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This kind of saying something then asking if it isnt so, seems on the surface, wasteful and pointless.

  • "I do (X), don't I?"
  • "I (do) (X)."
  • "Do I (X)?"
  • "Don't I (X)?"

Examples:

  • "This is delicious food!"
    "I do make good pasta, don't I?"

  • "This is delicious food!"
    "It is, isn't it?"

  • "You're a good friend."
    "I am, aren't I?"

On the surface the extra phrase seems to gain nothing and be a contrition with little value. The replies could as easily be rephrased, with possible alternatives

  • "This is delicious food!"

    1. "I usually make good pasta."
    2. "Yes, I'm good at it."
    3. "I do make it well; I'm glad you think so."
  • "This is delicious food!"

    1. "It is."
    2. "Yep."
    3. "Yes, and did you like how the basil tasted?" (Or some other comment to engage dialogue)
  • "You're a good friend."

    1. "I care about you."
    2. "I like to think so."
    3. "Yeah." (Optionally: But you're worth it)

But the reflexive phrasing is so ubiquitous it must have value in human communication even if not having value within a strictly logical interpretation of language.

What is the name of that kind of specific structure, where something is asserted then questioned in the negative, rather than either just asserted, or just questioned?

What is its actual functional impact, which makes it so used? (Alternative question, how does phrasing it that way enhance impact?) If say, "politeness" or "impact", what about that structure makes it seem so much more polite or impactful to a listener that it's worth the contortion?

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    Are you just asking about question-tags here?
    – tchrist
    Oct 23, 2022 at 22:36
  • Please give specific examples, including the situation when they're heard.
    – Stuart F
    Oct 23, 2022 at 23:12
  • Specific examples added
    – Stilez
    Oct 23, 2022 at 23:38
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    @tchrist: How about reflective phrasing? Whereby we might say "You're very kind!" is reflected / echoed back: "Yes, I am very kind, aren't I?". Making it "reflective confirmatory-seeking banter". Oct 24, 2022 at 0:28
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    It's not unique to English. French has "n'est-ce pas" that's often used similarly.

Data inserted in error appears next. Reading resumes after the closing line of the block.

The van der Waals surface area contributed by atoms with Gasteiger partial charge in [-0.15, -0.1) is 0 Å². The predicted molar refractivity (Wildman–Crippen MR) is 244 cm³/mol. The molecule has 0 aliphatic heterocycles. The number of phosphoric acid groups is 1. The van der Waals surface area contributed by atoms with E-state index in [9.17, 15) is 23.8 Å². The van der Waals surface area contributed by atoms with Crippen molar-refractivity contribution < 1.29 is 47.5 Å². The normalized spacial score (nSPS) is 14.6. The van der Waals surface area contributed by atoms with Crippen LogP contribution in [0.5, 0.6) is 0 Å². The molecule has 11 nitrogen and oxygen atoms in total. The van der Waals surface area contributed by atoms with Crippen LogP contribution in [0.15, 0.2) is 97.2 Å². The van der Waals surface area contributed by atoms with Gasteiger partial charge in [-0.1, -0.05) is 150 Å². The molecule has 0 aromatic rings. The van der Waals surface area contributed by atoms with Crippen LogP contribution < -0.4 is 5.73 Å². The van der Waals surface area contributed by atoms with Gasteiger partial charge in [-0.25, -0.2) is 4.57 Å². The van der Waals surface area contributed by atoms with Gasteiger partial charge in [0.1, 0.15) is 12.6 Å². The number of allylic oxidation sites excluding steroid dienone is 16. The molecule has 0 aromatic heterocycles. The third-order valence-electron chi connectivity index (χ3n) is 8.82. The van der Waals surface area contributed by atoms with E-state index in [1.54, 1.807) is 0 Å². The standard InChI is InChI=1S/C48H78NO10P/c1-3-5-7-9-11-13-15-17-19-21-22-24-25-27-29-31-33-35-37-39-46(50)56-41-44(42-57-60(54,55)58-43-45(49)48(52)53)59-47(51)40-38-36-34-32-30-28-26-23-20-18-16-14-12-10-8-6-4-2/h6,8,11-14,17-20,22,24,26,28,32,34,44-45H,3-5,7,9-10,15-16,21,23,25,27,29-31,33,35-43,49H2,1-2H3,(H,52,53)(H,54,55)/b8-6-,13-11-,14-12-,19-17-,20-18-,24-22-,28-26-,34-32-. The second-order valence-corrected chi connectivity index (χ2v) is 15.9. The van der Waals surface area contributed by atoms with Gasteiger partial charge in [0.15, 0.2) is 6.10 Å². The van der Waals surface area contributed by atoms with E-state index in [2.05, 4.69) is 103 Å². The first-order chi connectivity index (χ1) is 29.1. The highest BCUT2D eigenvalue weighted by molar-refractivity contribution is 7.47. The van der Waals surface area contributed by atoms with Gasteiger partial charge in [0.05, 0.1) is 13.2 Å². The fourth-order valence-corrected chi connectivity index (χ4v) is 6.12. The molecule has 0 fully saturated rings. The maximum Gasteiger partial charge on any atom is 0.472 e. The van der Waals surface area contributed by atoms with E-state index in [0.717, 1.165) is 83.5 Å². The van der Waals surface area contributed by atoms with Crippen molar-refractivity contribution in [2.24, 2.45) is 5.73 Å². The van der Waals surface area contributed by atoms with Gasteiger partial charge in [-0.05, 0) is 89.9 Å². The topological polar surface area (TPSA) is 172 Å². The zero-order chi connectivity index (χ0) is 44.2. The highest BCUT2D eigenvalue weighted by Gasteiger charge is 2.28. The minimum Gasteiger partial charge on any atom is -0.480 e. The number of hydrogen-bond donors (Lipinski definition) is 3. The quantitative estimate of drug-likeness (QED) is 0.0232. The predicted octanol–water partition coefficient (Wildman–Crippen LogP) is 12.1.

– Barmar
    Oct 24, 2022 at 15:32

2 Answers 2

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These would be rhetorical questions. The second speaker does not intend for the first speaker to answer the question with anything more than a nod.

Depending on the additional context, it can be used in two ways. The first is to allow the speaker to modestly agree with a compliment that they already believe is true.

"This is delicious food!" "I do make good pasta, don't I?"

In this case, the speaker knows they make good pasta and are acknowledging it now that the other person has complimented them.

The second is if the speaker has made a self-realization based on the feedback.

"You're a good friend." "I am, aren't I?"

For this case, we can imagine a scenario where the second speaker was doubting that they are a good friend. By confirming what the first speaker states, they are boosting their own confidence. The question is one they are more asking themselves than to the first speaker.

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  • Doesn't actually answer the question. Why is it that they do so more than a bare assertion or non tag question, when they seem to contain identical communicative content? What is it about phrasing it this way, that makes the difference?
    – Stilez
    Oct 24, 2022 at 23:10
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This kind of saying something then asking if it isnt so, seems on the surface, wasteful and pointless.

Your opinion seems to go against that of the 1.5 billion people who have English as a first language...

In your examples, "don't I?"; "isn't it?" and "aren't I?" are all tag questions.

These are used to keep conversations going in some way, or to make assertions/denials, or look for support.

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  • Doesn't actually answer the question. Why is it that they do so more than a bare assertion or non tag question, when they seem to contain identical communicative content?
    – Stilez
    Oct 24, 2022 at 23:08
  • @Stilez The question is "What is its actual functional impact, which makes it so used?" From my answer These are used to keep conversations going in some way, or to make assertions/denials, or look for support." - If someone asks a question, one feels bound to answer.
    – Greybeard
    Oct 25, 2022 at 10:14
  • So why is "I look good, don't I?" so different in how it feels, from other questions of identical information content: ""Do I look good?" Or "I think I look good, what do you think?". Why is the inversion and tag structure "powerful" in that sense, that makes us so often prefer it?
    – Stilez
    Oct 26, 2022 at 2:44

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